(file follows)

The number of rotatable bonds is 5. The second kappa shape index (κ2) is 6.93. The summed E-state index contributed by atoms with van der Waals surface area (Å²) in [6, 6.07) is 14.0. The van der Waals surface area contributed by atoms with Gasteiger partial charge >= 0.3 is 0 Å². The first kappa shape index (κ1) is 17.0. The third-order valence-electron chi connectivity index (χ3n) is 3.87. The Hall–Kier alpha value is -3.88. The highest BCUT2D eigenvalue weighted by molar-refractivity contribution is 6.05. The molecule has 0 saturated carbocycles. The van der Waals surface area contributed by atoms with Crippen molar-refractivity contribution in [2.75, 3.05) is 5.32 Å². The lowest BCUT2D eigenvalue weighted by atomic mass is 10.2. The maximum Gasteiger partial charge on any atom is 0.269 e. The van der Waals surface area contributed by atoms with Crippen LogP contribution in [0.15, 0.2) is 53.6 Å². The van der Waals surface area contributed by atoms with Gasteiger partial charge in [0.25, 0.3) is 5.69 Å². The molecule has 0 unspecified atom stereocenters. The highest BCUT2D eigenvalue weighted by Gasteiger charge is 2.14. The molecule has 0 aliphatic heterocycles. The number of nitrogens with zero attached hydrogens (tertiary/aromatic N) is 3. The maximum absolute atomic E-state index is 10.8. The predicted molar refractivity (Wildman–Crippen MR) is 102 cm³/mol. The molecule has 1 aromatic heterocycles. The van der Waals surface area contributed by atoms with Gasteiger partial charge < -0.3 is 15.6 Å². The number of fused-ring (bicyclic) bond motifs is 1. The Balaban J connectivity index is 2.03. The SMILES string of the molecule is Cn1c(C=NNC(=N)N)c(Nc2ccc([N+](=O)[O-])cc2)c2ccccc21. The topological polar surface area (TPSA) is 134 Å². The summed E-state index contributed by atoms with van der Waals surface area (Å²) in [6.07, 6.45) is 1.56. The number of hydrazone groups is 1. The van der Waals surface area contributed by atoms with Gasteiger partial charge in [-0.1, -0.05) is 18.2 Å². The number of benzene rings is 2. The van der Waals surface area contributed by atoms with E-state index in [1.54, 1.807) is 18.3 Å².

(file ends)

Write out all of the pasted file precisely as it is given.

The number of rotatable bonds is 5. The second kappa shape index (κ2) is 6.93. The summed E-state index contributed by atoms with van der Waals surface area (Å²) in [6, 6.07) is 14.0. The van der Waals surface area contributed by atoms with Gasteiger partial charge >= 0.3 is 0 Å². The first kappa shape index (κ1) is 17.0. The third-order valence-electron chi connectivity index (χ3n) is 3.87. The Hall–Kier alpha value is -3.88. The highest BCUT2D eigenvalue weighted by molar-refractivity contribution is 6.05. The molecule has 0 saturated carbocycles. The van der Waals surface area contributed by atoms with Crippen molar-refractivity contribution in [2.75, 3.05) is 5.32 Å². The lowest BCUT2D eigenvalue weighted by atomic mass is 10.2. The maximum Gasteiger partial charge on any atom is 0.269 e. The van der Waals surface area contributed by atoms with Crippen LogP contribution in [0.15, 0.2) is 53.6 Å². The van der Waals surface area contributed by atoms with Gasteiger partial charge in [0.25, 0.3) is 5.69 Å². The molecule has 0 unspecified atom stereocenters. The highest BCUT2D eigenvalue weighted by Gasteiger charge is 2.14. The molecule has 0 aliphatic heterocycles. The number of nitrogens with zero attached hydrogens (tertiary/aromatic N) is 3. The maximum absolute atomic E-state index is 10.8. The predicted molar refractivity (Wildman–Crippen MR) is 102 cm³/mol. The molecule has 1 aromatic heterocycles. The van der Waals surface area contributed by atoms with Gasteiger partial charge < -0.3 is 15.6 Å². The number of fused-ring (bicyclic) bond motifs is 1. The Balaban J connectivity index is 2.03. The SMILES string of the molecule is Cn1c(C=NNC(=N)N)c(Nc2ccc([N+](=O)[O-])cc2)c2ccccc21. The topological polar surface area (TPSA) is 134 Å². The summed E-state index contributed by atoms with van der Waals surface area (Å²) in [6.07, 6.45) is 1.56. The number of hydrazone groups is 1. The van der Waals surface area contributed by atoms with Gasteiger partial charge in [-0.1, -0.05) is 18.2 Å². The number of benzene rings is 2. The van der Waals surface area contributed by atoms with E-state index in [1.54, 1.807) is 18.3 Å².